Bremer Freiheit

Ralf Berger, Mathilde ter Heijne, Olaf Nicolai, Thomas Rentmeister, Gregor Schneider, Clemens von Wedemeyer

25 June – 2 October 2005
Opening: Friday, 24 June 2005, 7.30 p.m.

Welcoming speech: Waltraut Steimke, executive director
Introduction: Susanne Pfeffer, artistic director

"I wanted to save you from having to continue leading the life that you lead." Geesche Gottfried in: Bremer Freiheit / Bremen Coffee (1971), R.W. Fassbinder

Rainer Werner Fassbinder wrote his tragic play Bremer Freiheit about the serial killer Geesche Gottfried in 1971. Her first murder (she poisoned someone in self-defence) was followed by a murder committed out of love, then one committed out of despair, and finally there was the murder which was to bring liberation from a suffocating suppression, but only led to further fatal encroachments on other people’s lives. Geesche calmly accepts her own impending death, which has lost its terror for her having long since become her accomplice. The figure of Geesche Gottfried and her motives have exerted a fascination for centuries. Even today, the granite sculpture in Domshof documenting Geesche Gottfried’s execution still inspires people to spit at it in contempt. Is the famous poisoner Gesina a bride of the devil, to refer to the title of a play written anonymously in 1829? Or is she, as suggested in Fassbinder’s version, a terrorist battling against heteronomy, domestic violence, against suppression in a Christian-paternalistic guise and against biedermeier small-mindedness?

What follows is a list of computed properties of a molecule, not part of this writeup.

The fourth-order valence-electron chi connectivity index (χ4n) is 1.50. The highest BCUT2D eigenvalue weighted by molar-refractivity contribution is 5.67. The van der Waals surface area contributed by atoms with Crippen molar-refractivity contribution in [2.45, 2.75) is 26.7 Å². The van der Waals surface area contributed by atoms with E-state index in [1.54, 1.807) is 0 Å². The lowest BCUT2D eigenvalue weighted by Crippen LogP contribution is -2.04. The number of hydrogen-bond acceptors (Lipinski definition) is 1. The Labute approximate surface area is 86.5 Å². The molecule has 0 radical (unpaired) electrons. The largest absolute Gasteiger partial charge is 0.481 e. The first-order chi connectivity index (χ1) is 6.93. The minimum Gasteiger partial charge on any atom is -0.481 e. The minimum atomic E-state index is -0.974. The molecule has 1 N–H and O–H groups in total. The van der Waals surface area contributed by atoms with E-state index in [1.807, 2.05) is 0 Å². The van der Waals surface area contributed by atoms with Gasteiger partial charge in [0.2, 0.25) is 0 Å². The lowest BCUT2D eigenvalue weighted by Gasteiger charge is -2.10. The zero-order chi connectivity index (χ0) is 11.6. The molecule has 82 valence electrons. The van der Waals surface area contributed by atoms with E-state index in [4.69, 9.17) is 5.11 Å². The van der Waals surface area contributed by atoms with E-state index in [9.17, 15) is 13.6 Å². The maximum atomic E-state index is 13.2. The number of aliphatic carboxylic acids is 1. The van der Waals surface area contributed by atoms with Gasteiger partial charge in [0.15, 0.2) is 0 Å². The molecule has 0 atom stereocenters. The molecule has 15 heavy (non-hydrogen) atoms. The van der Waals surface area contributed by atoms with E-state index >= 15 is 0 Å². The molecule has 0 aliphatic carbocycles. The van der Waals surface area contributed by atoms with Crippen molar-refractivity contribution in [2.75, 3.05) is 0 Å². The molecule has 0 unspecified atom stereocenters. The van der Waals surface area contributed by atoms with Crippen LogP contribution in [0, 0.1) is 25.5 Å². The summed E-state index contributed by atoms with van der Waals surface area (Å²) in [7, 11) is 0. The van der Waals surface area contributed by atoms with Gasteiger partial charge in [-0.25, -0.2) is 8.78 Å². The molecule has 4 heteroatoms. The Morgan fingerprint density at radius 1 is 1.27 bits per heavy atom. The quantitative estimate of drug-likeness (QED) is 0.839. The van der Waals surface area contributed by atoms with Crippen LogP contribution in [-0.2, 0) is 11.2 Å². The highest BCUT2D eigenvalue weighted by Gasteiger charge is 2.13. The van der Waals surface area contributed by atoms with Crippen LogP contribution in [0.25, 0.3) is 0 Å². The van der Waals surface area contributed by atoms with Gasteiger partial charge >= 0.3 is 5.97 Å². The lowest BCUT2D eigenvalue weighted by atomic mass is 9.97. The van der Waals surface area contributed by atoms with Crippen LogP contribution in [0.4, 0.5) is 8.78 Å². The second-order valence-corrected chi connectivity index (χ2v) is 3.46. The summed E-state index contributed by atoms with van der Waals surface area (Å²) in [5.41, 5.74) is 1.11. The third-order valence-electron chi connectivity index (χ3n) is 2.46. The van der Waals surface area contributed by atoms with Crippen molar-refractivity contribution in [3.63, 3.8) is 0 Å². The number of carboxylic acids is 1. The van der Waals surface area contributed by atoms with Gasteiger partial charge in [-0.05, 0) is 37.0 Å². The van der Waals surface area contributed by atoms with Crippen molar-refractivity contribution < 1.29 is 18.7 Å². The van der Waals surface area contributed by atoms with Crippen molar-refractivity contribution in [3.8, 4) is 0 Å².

The exhibition Bremer Freiheit contains works dealing with various forms of violence and the constellations in which violence can thrive. The works by Ralf Berger, Mathilde ter Heijne, Olaf Nicolai, Thomas Rentmeister, Gregor Schneider and Clemens von Wedemeyer challenge us to reconsider Fassbinder’s play Bremer Freiheit.


13 July 8 p.m. Bremer Freiheit by R.W. Fassbinder (1972). In cooperation with Kino 46, Waller Heerstr. 46, 28217 Bremen
10 August 7.30 p.m. Hausbesuch: Guided tour through the exhibition and the studios of Theresia Janssen and Astrid Nippoldt
7 September 7.30 p.m. Film evening at the Künstlerhaus: Big Business, Laurel & Hardy (1929); Süßes Gift, Claude Chabrol (2000)

The exhibition is supported by: